The Encyclopedia of Publicis Omnicom Doubters

The initial frisson of excitement over the surprise merger between Publicis Groupe and rival Omnicom Group, complete with champagne toasts with the Champs Elysee as backdrop, has given way to a next-day reckoning.

It’s a given that a merger of this size would bring out naysayers. After all, many have a vested interest in seeing a stumble. And so over the last few days, in Digiday and elsewhere, a chorus of doubters have stepped forward. Here’s a look at the constituencies that don’t think this mega-merger is the grand scheme its architects are peddling.

Ad tech execs
One of the big stated rationales for the deal is “big data.” The notion is that the combined entity will have twice the data! Great, but that doesn’t mean it can do much with it, especially since it’s the clients’ data. The New York Times made Publicis Omnicom out to be a peer of Silicon Valley. If only. Jonathan Mendez, CEO of Yieldbot, noted that Google owns 16 data centers while Publicis and Omnicom lease three. And Dave Morgan, CEO of TV ad targeting firm Simulmedia, pooh-poohed the notion in direct terms with All Things D:

I think it’s a total misdirection to think that you can leverage the scale and advantages of big data if you’re bigger. Quite the opposite. These aren’t technology companies, and you don’t get better tech development out of consolidation. You’re not going to create the next MediaMath, or Videology, or Facebook, or Google out of this.

Big rivals
For Interpublic Group, this is all roses. It’s getting a nice bump in the stock market thanks to its new status as the belle of the ball for future consolidation in the industry. At the same time, it can point to the flaws of the Publicis Omnicom colossus in order to woo clients. No wonder that IPG CEO Michael Roth sent a chest-thumping memo out to the company.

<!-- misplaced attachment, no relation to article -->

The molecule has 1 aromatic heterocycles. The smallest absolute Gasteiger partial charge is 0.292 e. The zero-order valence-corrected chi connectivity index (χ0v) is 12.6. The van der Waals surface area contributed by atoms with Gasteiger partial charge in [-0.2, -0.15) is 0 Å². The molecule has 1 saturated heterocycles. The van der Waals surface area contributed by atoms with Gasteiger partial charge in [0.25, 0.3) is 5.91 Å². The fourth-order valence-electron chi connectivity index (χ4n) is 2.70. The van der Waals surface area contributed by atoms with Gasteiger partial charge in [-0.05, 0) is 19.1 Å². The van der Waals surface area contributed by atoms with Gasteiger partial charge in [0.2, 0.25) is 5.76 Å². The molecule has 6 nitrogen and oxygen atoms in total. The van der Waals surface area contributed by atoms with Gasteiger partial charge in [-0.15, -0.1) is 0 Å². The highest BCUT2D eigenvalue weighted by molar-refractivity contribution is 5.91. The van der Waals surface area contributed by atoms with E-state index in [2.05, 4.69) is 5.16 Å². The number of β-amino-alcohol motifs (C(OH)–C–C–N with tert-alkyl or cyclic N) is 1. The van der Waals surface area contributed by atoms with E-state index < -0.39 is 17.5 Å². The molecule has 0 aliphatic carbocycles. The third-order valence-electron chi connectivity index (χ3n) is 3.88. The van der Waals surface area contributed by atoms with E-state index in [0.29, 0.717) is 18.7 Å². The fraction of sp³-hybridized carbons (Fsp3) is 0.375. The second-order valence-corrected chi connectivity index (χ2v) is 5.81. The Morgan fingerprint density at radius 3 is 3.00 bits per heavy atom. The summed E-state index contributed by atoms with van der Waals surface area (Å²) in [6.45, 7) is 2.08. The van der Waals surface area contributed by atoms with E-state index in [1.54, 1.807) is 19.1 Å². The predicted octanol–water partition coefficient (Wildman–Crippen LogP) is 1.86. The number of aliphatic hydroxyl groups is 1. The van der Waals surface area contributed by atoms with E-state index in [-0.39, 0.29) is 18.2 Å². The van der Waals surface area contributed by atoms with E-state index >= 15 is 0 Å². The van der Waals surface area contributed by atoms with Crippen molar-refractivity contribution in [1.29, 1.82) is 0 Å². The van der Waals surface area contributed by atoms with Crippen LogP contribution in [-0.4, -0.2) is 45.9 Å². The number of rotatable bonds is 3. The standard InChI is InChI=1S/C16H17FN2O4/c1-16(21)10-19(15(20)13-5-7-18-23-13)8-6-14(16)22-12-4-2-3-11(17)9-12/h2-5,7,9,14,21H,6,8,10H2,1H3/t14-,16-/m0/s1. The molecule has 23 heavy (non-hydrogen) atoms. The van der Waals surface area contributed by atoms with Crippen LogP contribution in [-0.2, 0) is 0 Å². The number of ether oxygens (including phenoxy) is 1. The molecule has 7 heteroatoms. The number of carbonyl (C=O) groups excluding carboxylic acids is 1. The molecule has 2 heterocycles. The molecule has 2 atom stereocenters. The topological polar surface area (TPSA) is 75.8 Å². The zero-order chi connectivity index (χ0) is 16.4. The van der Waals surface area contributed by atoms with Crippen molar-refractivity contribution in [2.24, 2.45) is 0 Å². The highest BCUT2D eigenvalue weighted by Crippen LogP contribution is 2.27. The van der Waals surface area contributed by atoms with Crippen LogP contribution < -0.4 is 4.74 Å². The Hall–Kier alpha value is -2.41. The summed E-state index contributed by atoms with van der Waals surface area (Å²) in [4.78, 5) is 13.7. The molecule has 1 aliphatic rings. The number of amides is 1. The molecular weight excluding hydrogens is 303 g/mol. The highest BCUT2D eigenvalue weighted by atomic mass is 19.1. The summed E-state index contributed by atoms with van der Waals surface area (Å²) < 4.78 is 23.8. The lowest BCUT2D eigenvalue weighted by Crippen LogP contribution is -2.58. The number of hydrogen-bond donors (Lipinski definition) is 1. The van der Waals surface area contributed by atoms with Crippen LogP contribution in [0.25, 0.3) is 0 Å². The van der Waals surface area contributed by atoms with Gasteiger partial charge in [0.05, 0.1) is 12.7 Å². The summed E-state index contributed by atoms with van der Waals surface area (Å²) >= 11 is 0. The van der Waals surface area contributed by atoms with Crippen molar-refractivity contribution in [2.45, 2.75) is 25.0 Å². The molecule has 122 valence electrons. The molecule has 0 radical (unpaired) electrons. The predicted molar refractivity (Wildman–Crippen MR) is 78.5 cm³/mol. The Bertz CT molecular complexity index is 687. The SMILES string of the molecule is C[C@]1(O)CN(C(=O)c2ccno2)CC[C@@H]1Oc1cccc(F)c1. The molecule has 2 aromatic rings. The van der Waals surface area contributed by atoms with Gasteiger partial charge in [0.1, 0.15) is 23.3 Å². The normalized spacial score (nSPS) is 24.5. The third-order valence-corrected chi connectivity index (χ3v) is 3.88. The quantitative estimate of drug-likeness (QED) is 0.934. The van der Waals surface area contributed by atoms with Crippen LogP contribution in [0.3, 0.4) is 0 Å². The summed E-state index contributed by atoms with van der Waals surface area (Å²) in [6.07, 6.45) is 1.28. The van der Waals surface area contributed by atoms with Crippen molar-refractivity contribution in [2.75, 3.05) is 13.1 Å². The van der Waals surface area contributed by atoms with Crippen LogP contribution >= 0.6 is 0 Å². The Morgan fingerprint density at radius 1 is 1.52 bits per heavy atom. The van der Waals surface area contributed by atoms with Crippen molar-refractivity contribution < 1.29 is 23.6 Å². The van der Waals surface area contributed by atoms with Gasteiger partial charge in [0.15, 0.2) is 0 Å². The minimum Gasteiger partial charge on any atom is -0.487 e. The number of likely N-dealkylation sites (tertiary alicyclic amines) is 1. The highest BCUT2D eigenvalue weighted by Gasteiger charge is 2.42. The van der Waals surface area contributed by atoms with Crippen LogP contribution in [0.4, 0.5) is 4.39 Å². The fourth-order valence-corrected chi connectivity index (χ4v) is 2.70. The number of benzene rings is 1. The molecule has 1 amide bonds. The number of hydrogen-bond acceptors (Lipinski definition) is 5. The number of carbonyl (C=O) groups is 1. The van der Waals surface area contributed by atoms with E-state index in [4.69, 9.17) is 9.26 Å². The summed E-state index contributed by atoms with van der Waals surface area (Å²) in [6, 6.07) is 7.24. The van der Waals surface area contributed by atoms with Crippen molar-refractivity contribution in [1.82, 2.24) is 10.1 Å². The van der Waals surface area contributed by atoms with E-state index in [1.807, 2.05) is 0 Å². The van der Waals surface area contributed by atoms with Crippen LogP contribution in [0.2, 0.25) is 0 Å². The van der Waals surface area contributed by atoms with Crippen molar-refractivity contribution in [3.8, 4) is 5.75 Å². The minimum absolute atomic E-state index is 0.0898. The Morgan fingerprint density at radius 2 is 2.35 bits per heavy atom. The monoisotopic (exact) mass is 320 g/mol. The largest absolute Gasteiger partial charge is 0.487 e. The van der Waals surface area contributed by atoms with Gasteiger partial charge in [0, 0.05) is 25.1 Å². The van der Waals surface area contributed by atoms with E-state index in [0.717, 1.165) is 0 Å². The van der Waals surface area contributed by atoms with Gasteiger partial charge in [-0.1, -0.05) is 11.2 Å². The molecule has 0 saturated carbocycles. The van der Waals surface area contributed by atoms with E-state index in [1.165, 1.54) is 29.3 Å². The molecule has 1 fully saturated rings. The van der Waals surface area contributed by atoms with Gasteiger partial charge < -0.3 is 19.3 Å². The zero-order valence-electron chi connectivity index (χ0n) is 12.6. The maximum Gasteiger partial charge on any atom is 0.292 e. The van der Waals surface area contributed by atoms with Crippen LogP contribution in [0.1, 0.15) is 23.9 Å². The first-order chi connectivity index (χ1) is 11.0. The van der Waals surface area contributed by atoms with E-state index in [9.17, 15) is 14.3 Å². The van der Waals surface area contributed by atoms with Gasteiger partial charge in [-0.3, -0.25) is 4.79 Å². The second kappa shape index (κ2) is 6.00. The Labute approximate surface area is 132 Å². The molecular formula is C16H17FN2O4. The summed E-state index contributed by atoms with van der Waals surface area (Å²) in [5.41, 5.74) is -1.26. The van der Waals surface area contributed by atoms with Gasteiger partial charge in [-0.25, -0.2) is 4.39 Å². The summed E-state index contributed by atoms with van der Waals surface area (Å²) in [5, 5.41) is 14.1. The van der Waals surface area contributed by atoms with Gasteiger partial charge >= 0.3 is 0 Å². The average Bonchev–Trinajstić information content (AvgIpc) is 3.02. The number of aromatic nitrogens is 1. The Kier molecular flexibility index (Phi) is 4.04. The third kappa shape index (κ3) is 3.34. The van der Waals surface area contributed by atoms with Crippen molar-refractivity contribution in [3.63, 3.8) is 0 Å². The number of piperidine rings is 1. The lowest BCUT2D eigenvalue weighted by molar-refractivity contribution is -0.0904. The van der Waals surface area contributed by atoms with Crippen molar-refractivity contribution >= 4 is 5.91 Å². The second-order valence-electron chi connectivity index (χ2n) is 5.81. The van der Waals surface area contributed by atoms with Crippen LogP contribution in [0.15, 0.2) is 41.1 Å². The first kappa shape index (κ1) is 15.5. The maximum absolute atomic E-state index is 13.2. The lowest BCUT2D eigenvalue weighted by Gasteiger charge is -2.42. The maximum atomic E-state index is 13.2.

Richard Edelman, chief of independent PR giant Edelman, even recalled the specter of AOL Time Warner. Ouch.

At WPP, CEO Martin Sorrell was complimentary to the dealmaking savvy of his longtime rival Levy. But GroupM global president Dominic Procter wasted no time taking shots at the integration nightmare that would await the company. To wit:

They are making it clear that a primary motive for the merger is achieving scale in media buying. However, neither Omnicom nor Publicis was able to bring their investment teams together effectively as individual companies, so it will be fun to see if they can now do it together. Getting scale in media investment management is critical for clients, but it only works if it all joins up. We welcome a competitor in this space. Media investment management relies heavily on scale, but scale counts for nothing if it continues to be disparate.

Many big Publicis and Omnicom clients are keeping mum or offering cautious support. Time will tell if that remains the case. The spotlight’s been on conflicts, but the bigger risk to clients is lost focus on their business as the two companies top execs jockey for position in the ultimate version of ad holding company “Game of Thrones.” You thought the “Red Wedding” was bad? Wait until there are four high-paid ad execs and one slot. Here’s what Intel’s Cezanne Hug had to say to Adexchanger: